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Abstract

The safety assessment process is seen to consist of two parts. The traditional numerical and computational part is based on algorithms, precise measurements and analysis of data. The inferential and qualitative part of the process includes the overall delineation of the problem, the selection of what is relevant, and the choice of appropriate rules to deal with incompletely defined situations, uncertainty and conflict. The complexity of structural safety assessment is illustrated by an examination of a definition of "safe structure" given by a leading expert in the field. The management of this complexity by specialisation is shown to be unsatisfactory. Knowledge engineering, however, regards this complexity as due to a multiplicity of non-compatible representations, arising from the interactions between the system and the observer. A decision can be reached by a cognitive process that converges through a progressive reduction to a single representation of the system. Expert systems aim to emulate this cognitive process, linking engineering and humanistic disciplines.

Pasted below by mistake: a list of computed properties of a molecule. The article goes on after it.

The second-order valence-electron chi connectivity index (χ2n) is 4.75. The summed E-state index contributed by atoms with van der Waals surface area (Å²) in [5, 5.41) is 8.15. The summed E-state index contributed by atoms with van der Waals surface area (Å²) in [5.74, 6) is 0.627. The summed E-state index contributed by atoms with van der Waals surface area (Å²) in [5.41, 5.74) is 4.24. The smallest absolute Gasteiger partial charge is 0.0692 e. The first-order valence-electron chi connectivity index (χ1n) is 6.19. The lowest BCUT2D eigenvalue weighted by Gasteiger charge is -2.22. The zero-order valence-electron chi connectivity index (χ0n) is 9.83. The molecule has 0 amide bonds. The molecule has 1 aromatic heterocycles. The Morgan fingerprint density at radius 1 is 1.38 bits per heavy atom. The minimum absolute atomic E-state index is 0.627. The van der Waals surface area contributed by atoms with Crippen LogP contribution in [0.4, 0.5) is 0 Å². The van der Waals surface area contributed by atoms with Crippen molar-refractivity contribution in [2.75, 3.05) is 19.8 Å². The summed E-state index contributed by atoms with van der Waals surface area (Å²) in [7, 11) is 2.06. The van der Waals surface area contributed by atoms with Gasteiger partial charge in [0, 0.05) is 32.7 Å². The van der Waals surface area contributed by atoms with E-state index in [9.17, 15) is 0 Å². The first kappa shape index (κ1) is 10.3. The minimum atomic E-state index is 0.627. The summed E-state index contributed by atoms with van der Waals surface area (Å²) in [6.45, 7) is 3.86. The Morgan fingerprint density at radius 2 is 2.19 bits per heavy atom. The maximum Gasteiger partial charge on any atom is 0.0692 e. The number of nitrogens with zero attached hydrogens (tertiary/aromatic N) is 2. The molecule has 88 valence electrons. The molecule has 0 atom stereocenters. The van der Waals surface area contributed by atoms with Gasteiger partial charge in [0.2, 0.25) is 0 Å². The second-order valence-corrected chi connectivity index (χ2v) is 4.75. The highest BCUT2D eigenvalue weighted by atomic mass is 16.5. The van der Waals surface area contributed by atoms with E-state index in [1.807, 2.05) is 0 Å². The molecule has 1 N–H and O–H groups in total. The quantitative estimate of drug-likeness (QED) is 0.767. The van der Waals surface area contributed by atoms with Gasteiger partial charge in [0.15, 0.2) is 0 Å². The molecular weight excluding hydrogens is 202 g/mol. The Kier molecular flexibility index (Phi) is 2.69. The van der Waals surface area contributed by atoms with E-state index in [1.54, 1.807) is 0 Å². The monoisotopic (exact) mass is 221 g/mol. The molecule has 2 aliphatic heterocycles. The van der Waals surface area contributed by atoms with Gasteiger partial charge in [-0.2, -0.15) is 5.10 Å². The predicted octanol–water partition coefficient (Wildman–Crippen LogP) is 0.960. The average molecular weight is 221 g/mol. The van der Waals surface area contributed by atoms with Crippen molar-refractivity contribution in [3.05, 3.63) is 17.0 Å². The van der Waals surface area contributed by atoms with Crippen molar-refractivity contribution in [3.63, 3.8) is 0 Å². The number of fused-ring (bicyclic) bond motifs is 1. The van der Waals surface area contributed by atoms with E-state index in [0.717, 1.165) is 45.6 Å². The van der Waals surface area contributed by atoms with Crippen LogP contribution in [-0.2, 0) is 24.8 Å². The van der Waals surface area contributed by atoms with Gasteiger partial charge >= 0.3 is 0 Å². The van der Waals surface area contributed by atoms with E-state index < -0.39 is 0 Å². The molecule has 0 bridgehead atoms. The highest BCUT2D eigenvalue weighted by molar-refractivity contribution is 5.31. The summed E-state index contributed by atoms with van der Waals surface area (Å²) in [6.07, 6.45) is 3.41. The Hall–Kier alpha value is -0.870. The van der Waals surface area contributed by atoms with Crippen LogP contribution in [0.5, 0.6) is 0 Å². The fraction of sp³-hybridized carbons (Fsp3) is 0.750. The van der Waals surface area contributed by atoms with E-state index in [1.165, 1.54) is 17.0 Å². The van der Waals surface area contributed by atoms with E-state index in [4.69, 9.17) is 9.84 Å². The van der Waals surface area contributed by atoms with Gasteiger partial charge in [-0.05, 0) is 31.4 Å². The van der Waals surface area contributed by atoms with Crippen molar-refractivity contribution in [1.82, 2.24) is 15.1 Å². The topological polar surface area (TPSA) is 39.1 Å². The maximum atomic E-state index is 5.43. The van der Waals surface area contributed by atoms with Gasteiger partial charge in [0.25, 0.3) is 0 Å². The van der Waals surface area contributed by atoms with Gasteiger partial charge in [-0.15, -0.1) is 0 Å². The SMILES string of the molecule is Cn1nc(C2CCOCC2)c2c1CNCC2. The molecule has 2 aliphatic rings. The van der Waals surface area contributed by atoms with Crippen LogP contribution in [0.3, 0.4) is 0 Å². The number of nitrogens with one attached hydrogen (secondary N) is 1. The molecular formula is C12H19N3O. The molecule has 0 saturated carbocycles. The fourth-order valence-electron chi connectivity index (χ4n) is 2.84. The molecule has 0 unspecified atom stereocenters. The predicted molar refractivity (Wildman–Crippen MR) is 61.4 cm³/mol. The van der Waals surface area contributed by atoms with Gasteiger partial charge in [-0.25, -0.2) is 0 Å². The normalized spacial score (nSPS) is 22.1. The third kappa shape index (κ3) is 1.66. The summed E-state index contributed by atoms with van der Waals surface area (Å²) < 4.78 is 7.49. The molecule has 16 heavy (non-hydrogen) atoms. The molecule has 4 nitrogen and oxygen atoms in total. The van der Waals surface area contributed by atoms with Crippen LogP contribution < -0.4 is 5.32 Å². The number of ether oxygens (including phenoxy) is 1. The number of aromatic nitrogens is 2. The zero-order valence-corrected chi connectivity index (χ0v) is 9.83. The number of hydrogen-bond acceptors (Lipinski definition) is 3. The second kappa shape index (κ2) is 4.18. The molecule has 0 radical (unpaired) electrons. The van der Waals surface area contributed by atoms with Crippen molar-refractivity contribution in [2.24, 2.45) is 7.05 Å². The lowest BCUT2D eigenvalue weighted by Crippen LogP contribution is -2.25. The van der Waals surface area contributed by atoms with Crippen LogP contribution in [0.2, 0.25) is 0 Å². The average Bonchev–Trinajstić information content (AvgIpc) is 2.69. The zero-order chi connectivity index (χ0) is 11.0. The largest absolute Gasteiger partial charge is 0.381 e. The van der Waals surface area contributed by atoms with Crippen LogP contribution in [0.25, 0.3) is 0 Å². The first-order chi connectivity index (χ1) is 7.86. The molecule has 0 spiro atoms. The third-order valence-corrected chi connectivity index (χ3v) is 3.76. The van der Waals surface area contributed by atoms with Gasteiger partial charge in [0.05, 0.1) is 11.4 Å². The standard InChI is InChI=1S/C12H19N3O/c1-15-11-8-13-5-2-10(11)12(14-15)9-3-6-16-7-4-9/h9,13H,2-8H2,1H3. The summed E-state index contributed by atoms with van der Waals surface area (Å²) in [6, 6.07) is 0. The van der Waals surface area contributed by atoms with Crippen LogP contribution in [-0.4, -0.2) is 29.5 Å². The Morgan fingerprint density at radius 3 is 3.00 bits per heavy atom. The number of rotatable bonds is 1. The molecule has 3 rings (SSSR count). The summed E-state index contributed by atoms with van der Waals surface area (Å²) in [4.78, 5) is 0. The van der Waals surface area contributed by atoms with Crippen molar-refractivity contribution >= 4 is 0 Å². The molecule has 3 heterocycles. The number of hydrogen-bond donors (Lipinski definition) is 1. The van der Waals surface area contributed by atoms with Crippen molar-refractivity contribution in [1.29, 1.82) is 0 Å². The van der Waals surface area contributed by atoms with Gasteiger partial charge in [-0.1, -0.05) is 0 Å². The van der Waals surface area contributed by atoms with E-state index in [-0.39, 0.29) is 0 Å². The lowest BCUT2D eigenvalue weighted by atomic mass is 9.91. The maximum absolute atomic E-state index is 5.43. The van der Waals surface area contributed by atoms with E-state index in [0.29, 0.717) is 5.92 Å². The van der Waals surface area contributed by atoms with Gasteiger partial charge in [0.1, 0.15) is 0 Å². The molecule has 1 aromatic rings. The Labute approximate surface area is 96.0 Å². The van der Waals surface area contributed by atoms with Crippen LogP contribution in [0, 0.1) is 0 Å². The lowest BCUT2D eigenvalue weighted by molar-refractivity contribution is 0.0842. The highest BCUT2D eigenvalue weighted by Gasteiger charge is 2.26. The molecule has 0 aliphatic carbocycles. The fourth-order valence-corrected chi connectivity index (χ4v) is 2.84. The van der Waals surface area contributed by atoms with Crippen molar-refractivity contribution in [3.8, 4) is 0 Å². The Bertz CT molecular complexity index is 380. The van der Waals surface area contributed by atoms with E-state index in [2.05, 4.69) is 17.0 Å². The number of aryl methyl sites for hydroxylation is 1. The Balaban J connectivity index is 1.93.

Additional information

Authors: VOLTA G JRC ISPRA ESTAB. (IT), JRC ISPRA ESTAB. (IT)
Bibliographic Reference: PAPER PRESENTED: INTERNATIONAL COURSE ON EXPERT SYSTEMS IN STRUCTURAL SAFETY ASSESSMENT, STUTTGART (DE), OCT. 2-4, 1989 AVAILABLE FROM COMMISSION OF THE EUROPEAN COMMUNITIES, DG XIII-C-3, L-2920 LUXEMBOURG AS PAPER EN 35058 ORA
Availability: Can be ordered online
Record Number: 1989128001900 / Last updated on: 1990-04-01
Category: PUBLICATION
Available languages: en